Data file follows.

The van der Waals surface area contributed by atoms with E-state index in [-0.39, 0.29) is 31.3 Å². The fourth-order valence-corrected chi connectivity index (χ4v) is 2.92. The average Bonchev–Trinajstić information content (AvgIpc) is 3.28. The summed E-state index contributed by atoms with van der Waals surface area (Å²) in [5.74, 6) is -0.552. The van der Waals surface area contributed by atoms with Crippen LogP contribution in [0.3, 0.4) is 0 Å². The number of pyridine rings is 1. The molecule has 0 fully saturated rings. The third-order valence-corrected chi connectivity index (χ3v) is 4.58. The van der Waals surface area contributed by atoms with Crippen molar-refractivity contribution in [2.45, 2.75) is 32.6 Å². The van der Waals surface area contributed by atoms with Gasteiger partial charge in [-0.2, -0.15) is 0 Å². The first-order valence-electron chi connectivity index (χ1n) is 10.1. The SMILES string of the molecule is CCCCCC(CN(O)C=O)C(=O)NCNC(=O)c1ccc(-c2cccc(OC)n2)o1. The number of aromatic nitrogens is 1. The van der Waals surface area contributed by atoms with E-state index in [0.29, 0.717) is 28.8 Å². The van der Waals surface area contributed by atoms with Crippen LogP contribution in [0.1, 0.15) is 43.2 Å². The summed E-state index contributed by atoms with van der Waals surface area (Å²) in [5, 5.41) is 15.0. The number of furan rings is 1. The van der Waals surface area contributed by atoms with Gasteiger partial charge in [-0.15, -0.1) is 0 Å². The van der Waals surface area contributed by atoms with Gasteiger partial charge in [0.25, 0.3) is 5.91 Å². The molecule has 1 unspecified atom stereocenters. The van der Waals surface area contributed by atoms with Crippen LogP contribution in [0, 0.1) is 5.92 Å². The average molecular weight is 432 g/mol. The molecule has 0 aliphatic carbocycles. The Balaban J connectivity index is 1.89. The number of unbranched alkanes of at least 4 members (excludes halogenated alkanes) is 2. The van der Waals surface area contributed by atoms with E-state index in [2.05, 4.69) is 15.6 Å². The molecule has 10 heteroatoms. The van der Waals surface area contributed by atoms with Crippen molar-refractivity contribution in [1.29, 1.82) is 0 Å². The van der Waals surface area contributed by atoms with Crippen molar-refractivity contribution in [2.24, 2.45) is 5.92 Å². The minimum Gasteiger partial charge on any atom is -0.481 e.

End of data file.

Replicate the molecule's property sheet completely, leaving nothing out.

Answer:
The van der Waals surface area contributed by atoms with E-state index in [-0.39, 0.29) is 31.3 Å². The fourth-order valence-corrected chi connectivity index (χ4v) is 2.92. The average Bonchev–Trinajstić information content (AvgIpc) is 3.28. The summed E-state index contributed by atoms with van der Waals surface area (Å²) in [5.74, 6) is -0.552. The van der Waals surface area contributed by atoms with Crippen LogP contribution in [0.3, 0.4) is 0 Å². The number of pyridine rings is 1. The molecule has 0 fully saturated rings. The third-order valence-corrected chi connectivity index (χ3v) is 4.58. The van der Waals surface area contributed by atoms with Crippen molar-refractivity contribution in [2.45, 2.75) is 32.6 Å². The van der Waals surface area contributed by atoms with Gasteiger partial charge in [-0.2, -0.15) is 0 Å². The first-order valence-electron chi connectivity index (χ1n) is 10.1. The SMILES string of the molecule is CCCCCC(CN(O)C=O)C(=O)NCNC(=O)c1ccc(-c2cccc(OC)n2)o1. The number of aromatic nitrogens is 1. The van der Waals surface area contributed by atoms with E-state index in [0.29, 0.717) is 28.8 Å². The van der Waals surface area contributed by atoms with Crippen LogP contribution in [0.1, 0.15) is 43.2 Å². The summed E-state index contributed by atoms with van der Waals surface area (Å²) in [5, 5.41) is 15.0. The number of furan rings is 1. The van der Waals surface area contributed by atoms with Gasteiger partial charge in [-0.15, -0.1) is 0 Å². The van der Waals surface area contributed by atoms with Gasteiger partial charge in [0.25, 0.3) is 5.91 Å². The molecule has 1 unspecified atom stereocenters. The van der Waals surface area contributed by atoms with Crippen LogP contribution in [0, 0.1) is 5.92 Å². The average molecular weight is 432 g/mol. The molecule has 0 aliphatic carbocycles. The Balaban J connectivity index is 1.89. The number of unbranched alkanes of at least 4 members (excludes halogenated alkanes) is 2. The van der Waals surface area contributed by atoms with E-state index in [2.05, 4.69) is 15.6 Å². The molecule has 10 heteroatoms. The van der Waals surface area contributed by atoms with Crippen molar-refractivity contribution in [1.29, 1.82) is 0 Å². The van der Waals surface area contributed by atoms with Crippen molar-refractivity contribution in [2.24, 2.45) is 5.92 Å². The minimum Gasteiger partial charge on any atom is -0.481 e.